Urinary Incontinence in Frail Older Adults

Sandra Engberg; Hongjin Li


Urol Nurs. 2017;37(3):119-125. 

In This Article

Abstract and Introduction


In the frail elderly population, urinary incontinence is generally caused by a combination of factors affecting the lower urinary tract. Assessment and management of incontinence must be comprehensive with the goal of identifying and treating all potential contributing factors.


The proportion of Americans over age 65 years has more than tripled, from 4.1% in 1990 to 14.5% in 2014. Moreover, persons turning 65 years of age and older in 2014 had an additional 19.3 years added to their life expectancy. The number of persons 75 to 85 years of age is 17 times greater than in 1990, and the population 85 years of age or older is 50 times greater in size (Administration on Aging, Administration for Community Living, U.S. Department of Health and Human Services, 2015). One effect of the aging population is an increase in the number of frail older adults. Frailty is characterized by ageassociated declines in physiologic reserve and function across multiple organ systems (Chamberlain et al., 2016). This clinically recognized syndrome is a major concern in the geriatric population and is associated with a number of adverse outcomes, including worsening disability and increased risk for hospitalization, nursing home admission, and death (Clegg, Young, Iliffe, Rikkert, & Rock wood, 2013).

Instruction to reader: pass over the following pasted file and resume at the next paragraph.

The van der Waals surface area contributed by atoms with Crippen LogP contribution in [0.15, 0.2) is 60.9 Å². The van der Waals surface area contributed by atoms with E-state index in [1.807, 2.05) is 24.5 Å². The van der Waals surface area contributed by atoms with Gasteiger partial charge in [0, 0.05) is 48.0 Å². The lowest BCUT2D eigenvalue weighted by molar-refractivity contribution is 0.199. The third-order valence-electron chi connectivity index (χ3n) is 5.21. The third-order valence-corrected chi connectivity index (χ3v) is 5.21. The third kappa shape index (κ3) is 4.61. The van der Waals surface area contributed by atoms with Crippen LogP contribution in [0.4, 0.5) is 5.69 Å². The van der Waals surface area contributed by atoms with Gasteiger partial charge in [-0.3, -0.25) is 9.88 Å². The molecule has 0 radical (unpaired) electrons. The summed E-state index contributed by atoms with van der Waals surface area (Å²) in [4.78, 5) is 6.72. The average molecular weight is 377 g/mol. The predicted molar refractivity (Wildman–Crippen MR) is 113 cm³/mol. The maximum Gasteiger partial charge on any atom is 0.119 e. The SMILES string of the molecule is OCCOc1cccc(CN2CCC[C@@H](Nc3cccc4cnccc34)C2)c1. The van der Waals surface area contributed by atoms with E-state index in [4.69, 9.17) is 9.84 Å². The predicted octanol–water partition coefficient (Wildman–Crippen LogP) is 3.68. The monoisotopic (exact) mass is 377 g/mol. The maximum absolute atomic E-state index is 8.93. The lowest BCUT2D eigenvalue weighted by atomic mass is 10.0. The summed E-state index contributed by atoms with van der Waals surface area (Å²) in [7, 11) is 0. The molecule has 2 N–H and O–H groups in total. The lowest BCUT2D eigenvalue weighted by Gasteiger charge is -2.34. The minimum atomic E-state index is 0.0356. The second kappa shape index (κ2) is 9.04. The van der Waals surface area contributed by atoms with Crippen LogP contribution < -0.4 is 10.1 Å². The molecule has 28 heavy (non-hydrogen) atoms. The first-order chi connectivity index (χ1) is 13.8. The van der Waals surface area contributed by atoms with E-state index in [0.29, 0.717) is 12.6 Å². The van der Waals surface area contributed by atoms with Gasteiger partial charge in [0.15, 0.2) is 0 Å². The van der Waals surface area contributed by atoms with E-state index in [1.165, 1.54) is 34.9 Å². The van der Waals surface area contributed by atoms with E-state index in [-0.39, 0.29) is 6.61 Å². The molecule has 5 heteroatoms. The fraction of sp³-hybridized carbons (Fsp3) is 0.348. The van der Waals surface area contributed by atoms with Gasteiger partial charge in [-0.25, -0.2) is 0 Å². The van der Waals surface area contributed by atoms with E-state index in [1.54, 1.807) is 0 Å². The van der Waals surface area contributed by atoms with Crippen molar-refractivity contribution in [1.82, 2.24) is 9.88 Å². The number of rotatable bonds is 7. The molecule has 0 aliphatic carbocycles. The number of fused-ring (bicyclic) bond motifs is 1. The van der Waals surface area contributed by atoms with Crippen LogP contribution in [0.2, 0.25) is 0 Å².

The prevalence of urinary incontinence (UI) also increases with age. Among adults 65 years of age and older who responded to the National Health and Nutrition Examination Surveys during 2007–2010, 43% reported UI, with an estimated prevalence of moderate to severe incontinence of 24% (Gorina, Schappert, Bercovitz, Elgaddal, & Kramarow, 2014). No studies examining the prevalence of UI among frail older adults across care settings were identified. Studies have, however, examined the prevalence of UI in nursing homes and home health care; both settings included many older frail adults. Xu and Kane (2013) reported a prevalence rate of 65.8% in residents in all Medicare or Medicaid-licensed nursing homes in Minnesota. Two studies report the prevalence of UI in frail, homebound older adults, with rates at 40.2% to 51% (Gorina et al., 2014; Landi et al., 2003).